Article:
Those failures led the netroots to support Dean in the last presidential race. We didn’t back him because he was the most “liberal” candidate. In fact, we supported him despite his moderate, pro-gun, pro-balanced-budget record, because he offered the two things we craved most: outsider credentials and leadership.

And therein lie Hillary Clinton’s biggest problems. She epitomizes the “insider” label of the early crowd of 2008 Democratic contenders. She’s part of the Clinton machine that decimated the national Democratic Party. And she remains surrounded by many of the old consultants who counsel meekness and caution.

[...]

Afraid to offend, she has limited her policy proposals to minor, symbolic issues—such as co-sponsoring legislation to ban flag burning. She doesn’t have a single memorable policy or legislative accomplishment to her name. Meanwhile, she remains behind the curve or downright incoherent on pressing issues such as the war in Iraq.

On the war, Clinton’s recent “I disagree with those who believe we should pull out, and I disagree with those who believe we should stay without end” seems little different from Kerry’s famous “I actually did vote for the $87 billion before I voted against it” line. The last thing we need is yet another Democrat afraid to stand on principle.

In person, Clinton is one of the warmest politicians I’ve ever met, but her advisers have stripped what personality she has, hiding it from the public. Some of that may be a product of her team’s legendary paranoia, somewhat understandable given the knives out for her. But what remains is a heartless, passionless machine, surrounded by the very people who ground down the activist base in the 1990s and have continued to hold the party’s grassroots in utter contempt. The operation is rudderless, without any sign of significant leadership. And to top it off, a sizable number of Democrats don’t think she could win a general election, anyway.

Can Hillary Clinton overcome those impediments? Money and star power go a long way, but the netroots is now many times larger than it was only three years ago, and we have attractive alternatives to back (and fund), such as former governor Mark W. Warner and Sen. Russell Feingold.

Just as we crazy political junkies glimpsed the viability of the candidacy of an obscure governor from a small New England state three years ago, today we regard Hillary Clinton’s candidacy as anything but inevitable. Her obstacles are big, and from this vantage point, possibly insurmountable.

Markos Moulitsas is founder of the political blog Daily Kos and coauthor of Crashing the Gate: Netroots, Grassroots, and the Rise of People-Powered Politics

Investigative look at toxic toys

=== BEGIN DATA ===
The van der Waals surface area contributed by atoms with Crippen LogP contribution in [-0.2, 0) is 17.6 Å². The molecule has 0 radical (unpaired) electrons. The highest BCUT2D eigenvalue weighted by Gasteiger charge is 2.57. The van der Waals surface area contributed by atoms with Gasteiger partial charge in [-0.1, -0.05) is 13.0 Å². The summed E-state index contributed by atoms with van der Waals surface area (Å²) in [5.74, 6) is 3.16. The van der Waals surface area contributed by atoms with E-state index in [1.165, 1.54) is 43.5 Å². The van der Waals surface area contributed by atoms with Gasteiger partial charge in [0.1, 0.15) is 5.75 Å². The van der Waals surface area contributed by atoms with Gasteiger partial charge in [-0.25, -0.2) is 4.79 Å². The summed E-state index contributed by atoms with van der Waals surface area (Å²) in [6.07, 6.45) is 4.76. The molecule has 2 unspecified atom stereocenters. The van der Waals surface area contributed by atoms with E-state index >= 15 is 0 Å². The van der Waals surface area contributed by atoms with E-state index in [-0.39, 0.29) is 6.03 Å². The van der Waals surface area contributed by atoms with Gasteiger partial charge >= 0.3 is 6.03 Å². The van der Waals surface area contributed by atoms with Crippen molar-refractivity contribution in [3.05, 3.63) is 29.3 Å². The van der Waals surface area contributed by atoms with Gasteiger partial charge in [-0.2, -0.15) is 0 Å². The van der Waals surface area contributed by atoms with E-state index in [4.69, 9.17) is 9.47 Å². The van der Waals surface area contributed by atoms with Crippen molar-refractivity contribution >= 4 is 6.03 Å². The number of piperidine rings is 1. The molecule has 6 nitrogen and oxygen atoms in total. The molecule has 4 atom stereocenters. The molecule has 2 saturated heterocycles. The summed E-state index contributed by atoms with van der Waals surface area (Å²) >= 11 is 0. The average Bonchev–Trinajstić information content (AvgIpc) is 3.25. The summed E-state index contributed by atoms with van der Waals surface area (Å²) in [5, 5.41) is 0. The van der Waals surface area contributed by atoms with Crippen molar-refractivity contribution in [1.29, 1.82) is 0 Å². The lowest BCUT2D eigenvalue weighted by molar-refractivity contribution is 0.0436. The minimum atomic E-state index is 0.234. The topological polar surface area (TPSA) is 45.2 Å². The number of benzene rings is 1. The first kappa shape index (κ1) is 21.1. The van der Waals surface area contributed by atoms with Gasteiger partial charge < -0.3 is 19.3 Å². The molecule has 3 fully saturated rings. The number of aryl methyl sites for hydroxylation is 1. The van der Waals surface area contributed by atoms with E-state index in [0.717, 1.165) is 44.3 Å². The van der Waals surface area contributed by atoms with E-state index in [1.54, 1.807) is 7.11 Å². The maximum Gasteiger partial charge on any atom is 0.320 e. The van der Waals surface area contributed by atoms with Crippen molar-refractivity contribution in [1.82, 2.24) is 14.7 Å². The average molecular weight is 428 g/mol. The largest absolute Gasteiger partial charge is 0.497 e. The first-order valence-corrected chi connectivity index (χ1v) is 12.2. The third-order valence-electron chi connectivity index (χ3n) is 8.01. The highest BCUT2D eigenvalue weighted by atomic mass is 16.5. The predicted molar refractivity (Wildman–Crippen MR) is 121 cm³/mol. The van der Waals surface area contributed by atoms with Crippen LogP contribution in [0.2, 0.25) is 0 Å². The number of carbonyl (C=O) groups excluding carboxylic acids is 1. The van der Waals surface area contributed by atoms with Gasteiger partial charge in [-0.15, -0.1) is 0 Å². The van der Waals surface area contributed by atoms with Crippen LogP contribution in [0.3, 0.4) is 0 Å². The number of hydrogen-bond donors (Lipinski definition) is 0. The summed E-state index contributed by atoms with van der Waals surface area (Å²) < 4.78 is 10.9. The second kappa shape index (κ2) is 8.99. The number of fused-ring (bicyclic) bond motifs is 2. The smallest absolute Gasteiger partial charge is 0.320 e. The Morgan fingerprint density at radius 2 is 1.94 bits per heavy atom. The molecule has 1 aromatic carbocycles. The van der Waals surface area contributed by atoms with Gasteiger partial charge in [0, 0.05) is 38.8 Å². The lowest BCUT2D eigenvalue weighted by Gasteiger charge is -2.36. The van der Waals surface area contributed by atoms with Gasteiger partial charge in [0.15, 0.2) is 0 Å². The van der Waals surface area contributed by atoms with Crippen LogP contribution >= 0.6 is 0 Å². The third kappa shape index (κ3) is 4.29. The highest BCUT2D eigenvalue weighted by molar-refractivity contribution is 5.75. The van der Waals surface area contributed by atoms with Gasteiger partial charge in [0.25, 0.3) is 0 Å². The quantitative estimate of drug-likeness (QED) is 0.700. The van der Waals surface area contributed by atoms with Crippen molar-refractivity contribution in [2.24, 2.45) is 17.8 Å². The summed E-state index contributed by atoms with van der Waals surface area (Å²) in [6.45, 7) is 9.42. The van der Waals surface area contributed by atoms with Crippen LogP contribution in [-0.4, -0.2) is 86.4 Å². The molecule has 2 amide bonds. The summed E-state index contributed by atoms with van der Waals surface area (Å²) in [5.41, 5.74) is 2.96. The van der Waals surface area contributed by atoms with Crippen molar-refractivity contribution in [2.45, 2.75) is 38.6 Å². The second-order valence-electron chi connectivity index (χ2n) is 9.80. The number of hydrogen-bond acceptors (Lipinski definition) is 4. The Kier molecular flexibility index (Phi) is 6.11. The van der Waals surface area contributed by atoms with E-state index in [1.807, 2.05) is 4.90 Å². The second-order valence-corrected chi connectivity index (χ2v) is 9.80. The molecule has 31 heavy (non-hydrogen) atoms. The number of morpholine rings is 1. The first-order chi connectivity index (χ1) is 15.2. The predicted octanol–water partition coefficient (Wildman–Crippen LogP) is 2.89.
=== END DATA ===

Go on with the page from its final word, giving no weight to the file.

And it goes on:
Friday, March 21st, 2008

The PBS show NOW is turning its news magazine prowess toward a topic near and dear to author Mark Schapiro’s own journalistic prodding—phtalates. What are those you ask? Nasty, for sure, and while they make toys and other fun little plastic gizmos fun and pliable, they also do a number on the chemistry of your own body (including causing infertility in males).

Get a preview of the show here.

And, NOW is also running a short excerpt from Mark’s book, Exposed: The Toxic Chemistry of Everyday Products and What’s at Stake for American Power, by clicking here.

Be sure to check your local PBS listings for when NOW will air in your town.

Teens aim to green the beauty industry

Sunday, February 17th, 2008

With constantly alarming news about the toxins contained in lipstick, and other beauty products, one group of teens continues to set its sights on banning such ingredients from personal care products.

The annual Teens for Safe Cosmetics conference was held recently, and according to an article in The San Francisco Chronicle, the group ended its weekend summit with a “plan for 2008: Continue working with lawmakers to ban lead in lipstick as well as phthalates, and create a manual to help others start chapters of Teens for Safe Cosmetics in their communities and online.”

At the conference, Chelsea Green author Mark Schapiro (Exposed: The Toxic Chemistry of Everyday Products and What’s at Stake for American Power, 2007), told the group that although these are big goals to achieve, that they shouldn’t let that deter their effort.

According to the Chronicle article, Schapiro said:

“The cosmetics industry is 10 times more scared of teens (than adult purchasers). They can’t arrest you if you show up at the front door of L’Oreal, and they can’t call you a bunch of crazy environmentalists. You are their future customers. You are a fountain of enormous energy for change.”

One attendee at the conference had this to say about why she joined the campaign, and the impact it has had on her life:

“When I realized I couldn’t even pronounce the ingredients in these (beauty) products, I became really scared,” said Kate Smith, a sophomore at San Domenico Upper School in San Anselmo. “When I joined the group, I would learn new facts and share them with my mom and my friends. I felt empowered sharing my knowledge.”

For more information about Teens for Safe Cosmetics, go to their website.